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Tim Cook hints at new health products beyond the Watch; talks Apple TV, iPad Pro killing PCs, encryption


In a wide-ranging interview with the Telegraph, Apple CEO Tim Cook has hinted that the company may launch more health-focused products in future – but will keep those separate from the Apple Watch. The reason, he says, is that the FDA approval needed for full-on health devices would slow down the pace of innovation of the Watch.

Cook hints that Apple may have more plans for the health sphere, in a revelation which will intrigue Wall Street, but he doesn’t want the watch itself to become a regulated, government-licensed health product. “We don’t want to put the watch through the Food and Drug Administration (FDA) process. I wouldn’t mind putting something adjacent to the watch through it, but not the watch, because it would hold us back from innovating too much, the cycles are too long. But you can begin to envision other things that might be adjacent to it — maybe an app, maybe something else.”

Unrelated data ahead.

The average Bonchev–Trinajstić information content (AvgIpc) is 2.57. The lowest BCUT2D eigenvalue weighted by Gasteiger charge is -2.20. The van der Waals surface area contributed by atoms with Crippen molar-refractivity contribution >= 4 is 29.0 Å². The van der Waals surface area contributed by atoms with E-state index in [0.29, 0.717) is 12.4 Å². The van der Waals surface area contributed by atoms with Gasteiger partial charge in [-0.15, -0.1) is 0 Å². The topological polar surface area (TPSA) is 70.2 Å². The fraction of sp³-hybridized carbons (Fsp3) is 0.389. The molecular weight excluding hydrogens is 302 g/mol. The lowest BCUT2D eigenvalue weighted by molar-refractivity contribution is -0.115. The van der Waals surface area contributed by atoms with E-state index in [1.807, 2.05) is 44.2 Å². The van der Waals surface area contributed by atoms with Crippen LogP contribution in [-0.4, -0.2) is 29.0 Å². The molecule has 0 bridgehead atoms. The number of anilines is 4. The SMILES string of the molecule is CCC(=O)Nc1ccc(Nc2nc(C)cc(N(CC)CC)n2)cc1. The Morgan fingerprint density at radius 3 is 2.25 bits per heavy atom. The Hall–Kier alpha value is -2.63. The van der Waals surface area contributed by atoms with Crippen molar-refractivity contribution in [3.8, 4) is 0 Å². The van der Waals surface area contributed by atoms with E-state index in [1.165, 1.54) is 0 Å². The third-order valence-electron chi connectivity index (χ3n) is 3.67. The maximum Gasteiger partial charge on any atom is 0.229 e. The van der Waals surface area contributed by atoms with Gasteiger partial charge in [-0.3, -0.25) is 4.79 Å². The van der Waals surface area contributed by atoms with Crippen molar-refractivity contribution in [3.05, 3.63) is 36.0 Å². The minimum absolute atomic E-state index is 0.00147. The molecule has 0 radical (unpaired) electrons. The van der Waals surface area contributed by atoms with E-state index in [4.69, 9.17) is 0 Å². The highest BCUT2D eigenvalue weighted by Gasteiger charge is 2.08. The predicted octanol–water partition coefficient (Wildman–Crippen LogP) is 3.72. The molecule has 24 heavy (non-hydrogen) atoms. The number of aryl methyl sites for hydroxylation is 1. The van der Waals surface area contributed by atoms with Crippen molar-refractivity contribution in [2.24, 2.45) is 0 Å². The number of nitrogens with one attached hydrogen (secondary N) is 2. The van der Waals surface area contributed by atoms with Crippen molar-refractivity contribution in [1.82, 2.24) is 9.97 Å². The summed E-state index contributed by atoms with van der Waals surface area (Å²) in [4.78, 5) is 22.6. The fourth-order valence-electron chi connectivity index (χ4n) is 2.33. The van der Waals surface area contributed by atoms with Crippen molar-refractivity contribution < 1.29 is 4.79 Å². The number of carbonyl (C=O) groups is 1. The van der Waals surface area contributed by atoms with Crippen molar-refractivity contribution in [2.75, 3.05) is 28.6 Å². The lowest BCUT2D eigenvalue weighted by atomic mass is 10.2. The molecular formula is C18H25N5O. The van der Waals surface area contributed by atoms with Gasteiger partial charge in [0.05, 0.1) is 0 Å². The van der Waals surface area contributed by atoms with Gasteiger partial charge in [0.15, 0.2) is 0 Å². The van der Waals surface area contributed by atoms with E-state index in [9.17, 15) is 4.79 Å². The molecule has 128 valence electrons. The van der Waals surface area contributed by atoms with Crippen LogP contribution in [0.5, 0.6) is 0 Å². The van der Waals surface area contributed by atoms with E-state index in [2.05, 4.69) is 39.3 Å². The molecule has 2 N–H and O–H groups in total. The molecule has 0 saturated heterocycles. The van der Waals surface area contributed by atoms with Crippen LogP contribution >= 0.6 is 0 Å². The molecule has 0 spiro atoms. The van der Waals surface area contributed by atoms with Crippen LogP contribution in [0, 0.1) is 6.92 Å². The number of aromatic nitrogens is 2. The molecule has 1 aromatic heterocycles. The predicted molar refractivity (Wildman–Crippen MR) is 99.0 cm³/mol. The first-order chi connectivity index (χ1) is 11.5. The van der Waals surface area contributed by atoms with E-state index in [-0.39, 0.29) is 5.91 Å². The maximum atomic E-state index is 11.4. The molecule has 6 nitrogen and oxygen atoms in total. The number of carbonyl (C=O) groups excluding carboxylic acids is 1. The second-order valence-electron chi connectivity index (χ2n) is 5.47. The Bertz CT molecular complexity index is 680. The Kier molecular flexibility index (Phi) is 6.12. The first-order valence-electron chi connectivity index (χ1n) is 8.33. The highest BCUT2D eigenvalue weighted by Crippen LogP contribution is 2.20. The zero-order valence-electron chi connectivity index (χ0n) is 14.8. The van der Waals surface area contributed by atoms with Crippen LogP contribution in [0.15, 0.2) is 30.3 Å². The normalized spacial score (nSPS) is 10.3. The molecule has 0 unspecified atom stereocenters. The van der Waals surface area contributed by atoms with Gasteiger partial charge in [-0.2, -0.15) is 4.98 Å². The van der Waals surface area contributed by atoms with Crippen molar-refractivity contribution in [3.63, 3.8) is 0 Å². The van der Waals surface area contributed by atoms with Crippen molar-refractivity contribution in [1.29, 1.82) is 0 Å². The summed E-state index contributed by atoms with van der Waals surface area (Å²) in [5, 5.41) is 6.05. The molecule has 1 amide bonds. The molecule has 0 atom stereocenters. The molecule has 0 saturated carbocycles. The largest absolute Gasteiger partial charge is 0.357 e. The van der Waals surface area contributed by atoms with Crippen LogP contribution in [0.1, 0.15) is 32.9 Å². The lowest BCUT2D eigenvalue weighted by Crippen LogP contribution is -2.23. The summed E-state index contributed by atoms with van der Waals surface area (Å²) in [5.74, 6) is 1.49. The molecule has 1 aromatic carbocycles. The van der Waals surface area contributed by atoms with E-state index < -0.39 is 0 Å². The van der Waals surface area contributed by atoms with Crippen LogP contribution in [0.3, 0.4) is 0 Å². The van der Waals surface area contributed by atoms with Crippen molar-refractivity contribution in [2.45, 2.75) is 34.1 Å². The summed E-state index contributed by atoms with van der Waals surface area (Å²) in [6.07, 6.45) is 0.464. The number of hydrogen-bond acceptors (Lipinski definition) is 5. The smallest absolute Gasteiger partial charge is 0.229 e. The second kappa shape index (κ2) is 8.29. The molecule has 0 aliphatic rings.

This represents a significant change from expectations …

It had previously been expected that Apple would add further sensors to future models of the Watch, giving it more health and fitness functionality. Speculation has included both O2 saturation – something that could potentially have been done with the existing heart-rate monitor – and blood sugar monitoring.

While Cook is giving nothing away, suggesting that future health plans may be limited to apps, many measurements would require hardware – and it now seems that hardware won’t be built into the Watch.

He again wouldn’t be drawn on Watch sales, but said that he expected to set a new sales record this quarter – though this is pretty much a no-brainer in the holiday season. It was recently estimated that Apple has shipped 7M watches to date.